Microchip Technology Inc. was trying to convey how widespread stay-at-home orders affected its bottom line.
The Chandler, Ariz. chip maker went beyond the numbers in its official financial statement, touting in its press release adjusted income that stripped out the costs of temporarily shuttering manufacturing operations at the start of the pandemic. This unofficial, or non-GAAP, earnings number was more than three times larger than its official income as tallied under U.S. generally accepted accounting principles.
Microchip’s alternate accounting shows the tricky territory companies can land in when they stray from official measures. The adjusted earnings will draw regulator scrutiny, especially as the prolonged pandemic turns what seemed rare in the spring into the routine by fall.
The main message: If a company can quantify the effects of the pandemic in a reasonable way and make the case that it’s dealing with an unusual situation, it’s OK. But don’t go too far afield, said Robert Rostan, CFO of Training the Street, an accounting education firm.
Because Microchip Technology calculated the number of days of lost production at each shuttered manufacturing site and quantified the costs, like utilities and pay for idled employees, the Securities and Exchange Commission accepted its unofficial number, according to comment lettersreleased in September. Its non-GAAP income also excluded the cost of stock compensation and expenses related to acquiring other businesses. The company declined to comment.
“Microchip nailed it in their response,” Rostan said. “What’s not acceptable is somebody saying ‘2019 was like this, so we’re taking our 2020 numbers and adjusting up to 2019 numbers.’ That’s egregious. I don’t think any accountants or law firms would ever agree to something like that.”
Non-GAAP metrics are supposed to pluck out the effect of one-time, unusual expenses and show performance in a way official accounting rules don’t fully capture. The most common non-GAAP metric is Earnings Before Interest, Taxes, Depreciation, and Amortization, or EBITDA. At the height of the pandemic, some companies further adjusted that figure to show what it would have been had it not been for the effects of the coronavirus.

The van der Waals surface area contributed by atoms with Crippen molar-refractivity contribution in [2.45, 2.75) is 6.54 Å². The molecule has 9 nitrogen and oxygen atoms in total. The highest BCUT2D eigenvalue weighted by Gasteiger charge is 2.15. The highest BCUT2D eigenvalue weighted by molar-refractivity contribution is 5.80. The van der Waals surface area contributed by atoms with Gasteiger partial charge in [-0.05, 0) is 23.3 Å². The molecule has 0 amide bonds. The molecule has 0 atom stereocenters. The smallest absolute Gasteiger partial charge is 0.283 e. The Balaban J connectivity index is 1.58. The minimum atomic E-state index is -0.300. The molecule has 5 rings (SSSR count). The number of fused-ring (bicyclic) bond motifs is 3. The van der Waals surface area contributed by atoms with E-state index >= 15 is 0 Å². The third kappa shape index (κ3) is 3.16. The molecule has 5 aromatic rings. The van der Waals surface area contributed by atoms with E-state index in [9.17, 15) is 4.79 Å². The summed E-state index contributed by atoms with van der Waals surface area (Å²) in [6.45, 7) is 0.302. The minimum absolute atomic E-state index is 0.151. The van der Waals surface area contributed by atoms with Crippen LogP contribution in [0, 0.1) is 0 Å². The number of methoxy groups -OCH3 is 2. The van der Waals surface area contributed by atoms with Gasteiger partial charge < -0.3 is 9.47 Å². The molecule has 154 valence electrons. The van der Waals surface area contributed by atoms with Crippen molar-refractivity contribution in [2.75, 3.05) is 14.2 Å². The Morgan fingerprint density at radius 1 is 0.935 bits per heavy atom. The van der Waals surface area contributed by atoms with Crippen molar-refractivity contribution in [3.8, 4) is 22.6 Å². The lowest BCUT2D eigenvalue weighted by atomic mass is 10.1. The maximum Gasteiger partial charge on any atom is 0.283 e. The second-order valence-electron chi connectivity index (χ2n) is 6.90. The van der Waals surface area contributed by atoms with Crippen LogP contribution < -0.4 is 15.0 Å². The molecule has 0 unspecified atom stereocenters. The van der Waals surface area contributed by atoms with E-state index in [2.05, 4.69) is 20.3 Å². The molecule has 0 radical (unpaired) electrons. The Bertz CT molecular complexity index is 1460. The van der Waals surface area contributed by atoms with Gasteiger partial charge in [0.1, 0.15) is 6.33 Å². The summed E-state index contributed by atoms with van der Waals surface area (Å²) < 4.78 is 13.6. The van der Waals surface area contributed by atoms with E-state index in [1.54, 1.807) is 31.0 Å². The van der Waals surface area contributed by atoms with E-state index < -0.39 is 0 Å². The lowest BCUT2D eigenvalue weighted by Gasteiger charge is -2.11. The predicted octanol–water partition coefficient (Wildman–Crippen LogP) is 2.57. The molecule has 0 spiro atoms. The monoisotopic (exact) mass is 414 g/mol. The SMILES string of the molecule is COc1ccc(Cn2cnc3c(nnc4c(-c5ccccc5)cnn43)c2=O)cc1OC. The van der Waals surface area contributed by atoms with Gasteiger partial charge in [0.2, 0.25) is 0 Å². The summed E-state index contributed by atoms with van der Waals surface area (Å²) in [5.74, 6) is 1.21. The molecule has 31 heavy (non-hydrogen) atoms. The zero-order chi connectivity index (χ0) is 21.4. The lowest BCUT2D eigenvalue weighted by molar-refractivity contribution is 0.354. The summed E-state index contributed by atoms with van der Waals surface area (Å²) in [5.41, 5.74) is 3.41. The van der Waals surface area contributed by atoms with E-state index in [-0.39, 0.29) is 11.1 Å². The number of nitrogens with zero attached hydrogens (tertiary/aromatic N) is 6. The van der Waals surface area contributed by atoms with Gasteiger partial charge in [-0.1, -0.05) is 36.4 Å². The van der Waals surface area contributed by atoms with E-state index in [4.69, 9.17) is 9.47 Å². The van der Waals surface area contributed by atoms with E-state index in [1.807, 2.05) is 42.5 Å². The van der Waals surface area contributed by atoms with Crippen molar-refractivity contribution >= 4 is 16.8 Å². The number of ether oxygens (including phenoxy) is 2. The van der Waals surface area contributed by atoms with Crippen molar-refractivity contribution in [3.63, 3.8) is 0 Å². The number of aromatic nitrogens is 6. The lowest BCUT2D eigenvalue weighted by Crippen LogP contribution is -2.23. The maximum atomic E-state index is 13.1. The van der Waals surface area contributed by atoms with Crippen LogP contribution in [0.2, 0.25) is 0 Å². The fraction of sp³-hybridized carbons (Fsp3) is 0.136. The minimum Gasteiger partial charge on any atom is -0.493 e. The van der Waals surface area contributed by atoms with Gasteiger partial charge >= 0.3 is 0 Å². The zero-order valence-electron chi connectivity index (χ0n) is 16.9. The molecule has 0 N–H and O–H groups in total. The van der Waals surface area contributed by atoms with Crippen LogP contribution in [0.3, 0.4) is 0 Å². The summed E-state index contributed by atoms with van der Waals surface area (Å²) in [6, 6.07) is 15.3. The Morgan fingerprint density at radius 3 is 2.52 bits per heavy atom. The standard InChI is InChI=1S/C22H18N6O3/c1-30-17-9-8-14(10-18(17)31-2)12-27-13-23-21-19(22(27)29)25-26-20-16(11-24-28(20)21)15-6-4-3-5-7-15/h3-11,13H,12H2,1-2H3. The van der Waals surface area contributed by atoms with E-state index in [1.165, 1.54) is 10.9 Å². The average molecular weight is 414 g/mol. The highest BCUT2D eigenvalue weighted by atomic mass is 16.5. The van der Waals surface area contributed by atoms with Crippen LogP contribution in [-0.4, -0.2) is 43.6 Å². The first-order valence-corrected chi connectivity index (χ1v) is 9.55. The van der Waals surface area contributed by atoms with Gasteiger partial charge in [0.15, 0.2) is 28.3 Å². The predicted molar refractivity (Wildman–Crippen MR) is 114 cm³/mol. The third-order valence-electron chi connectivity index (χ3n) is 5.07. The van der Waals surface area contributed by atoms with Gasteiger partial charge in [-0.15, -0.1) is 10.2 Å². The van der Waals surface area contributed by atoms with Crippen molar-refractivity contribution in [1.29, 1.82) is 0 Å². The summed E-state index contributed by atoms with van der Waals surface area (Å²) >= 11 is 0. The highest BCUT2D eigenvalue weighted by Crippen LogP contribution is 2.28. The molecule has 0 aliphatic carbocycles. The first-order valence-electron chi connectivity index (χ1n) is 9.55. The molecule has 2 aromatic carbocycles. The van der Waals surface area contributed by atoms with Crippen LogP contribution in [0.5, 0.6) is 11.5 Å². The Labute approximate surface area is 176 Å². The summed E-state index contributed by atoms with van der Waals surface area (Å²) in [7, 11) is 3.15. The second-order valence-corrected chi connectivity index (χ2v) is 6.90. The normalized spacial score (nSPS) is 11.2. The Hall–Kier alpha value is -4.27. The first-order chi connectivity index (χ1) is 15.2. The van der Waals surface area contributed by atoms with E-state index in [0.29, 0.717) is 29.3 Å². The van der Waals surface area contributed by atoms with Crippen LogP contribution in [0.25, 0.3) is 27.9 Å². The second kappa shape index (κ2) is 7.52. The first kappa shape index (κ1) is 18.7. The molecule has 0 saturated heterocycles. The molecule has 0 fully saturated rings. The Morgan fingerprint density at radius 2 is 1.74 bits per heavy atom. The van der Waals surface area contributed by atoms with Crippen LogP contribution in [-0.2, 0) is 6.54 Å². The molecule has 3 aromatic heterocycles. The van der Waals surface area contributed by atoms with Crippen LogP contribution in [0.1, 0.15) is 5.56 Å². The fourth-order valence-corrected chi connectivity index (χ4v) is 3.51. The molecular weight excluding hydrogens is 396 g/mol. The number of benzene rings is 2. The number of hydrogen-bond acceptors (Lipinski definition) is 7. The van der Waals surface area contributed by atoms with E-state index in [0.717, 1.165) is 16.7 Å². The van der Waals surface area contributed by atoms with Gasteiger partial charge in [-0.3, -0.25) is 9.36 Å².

Pandemic or New Normal?
But as the pandemic wears on and third-quarter earnings season approaches, companies will have less ammunition for the case that disrupted supply chains, stuck-at-home workers, and increased costs to sanitize stores and offices are still unusual. Investors will become increasingly leery of adjusted earnings, said Sandy Peters, head of financial reporting policy at the CFA Institute.
“The nature of unusual items may change and the longer we go on, the more not unusual they are,” Peters said.
It also will become harder for companies to pull out what’s bad news because of the virus and what’s bad news because of fundamental changes in an industry. Retail anchors of traditional shopping malls struggled well before the coronavirus made headlines, for example, said Jonathan Nus, managing partner at Alvarez & Marsal.
“How do you really separate the adjustment that is strictly related to Covid versus the underlying shifts in what has transpired to the business or to the industry?” Nus said.
Depressed earnings because of the pandemic may not just be a “blip,” he said.
The SEC has made clear that it doesn’t want companies to use non-GAAP measures as window dressing for bad results. Bill Hinman, director of the commission’s Division of Corporation Finance, warned Oct. 1 that companies shouldn’t try to calculate lost revenue because of the pandemic, saying it was too subjective to quantify. Highlighting pandemic expenses like hazard pay and cleaning expenses via non-GAAP measures, however, would be acceptable, he said.
Extra details—when properly identified and measurable—help investors understand a business’s operations, said David Gonzales, senior accounting analyst at Moody’s Investors Service.
“The more information I have, the better,” Gonzales said. “If this is management’s assertion that this is or is not part of core operating costs, I’d rather know that than just have a blanket net income number.”
Companies can play it safe and avoid scrutiny of non-GAAP measures by describing such expenses via enhanced disclosure or more details in the Management’s Discussion & Analysis section of the financial statement, said Robert Tockman, KPMG LLP chief accountant.
“You have to be very careful, particularly if it’s expected to be a recurring cost,” Tockman said. “Then of course it won’t qualify for non-GAAP presentation.”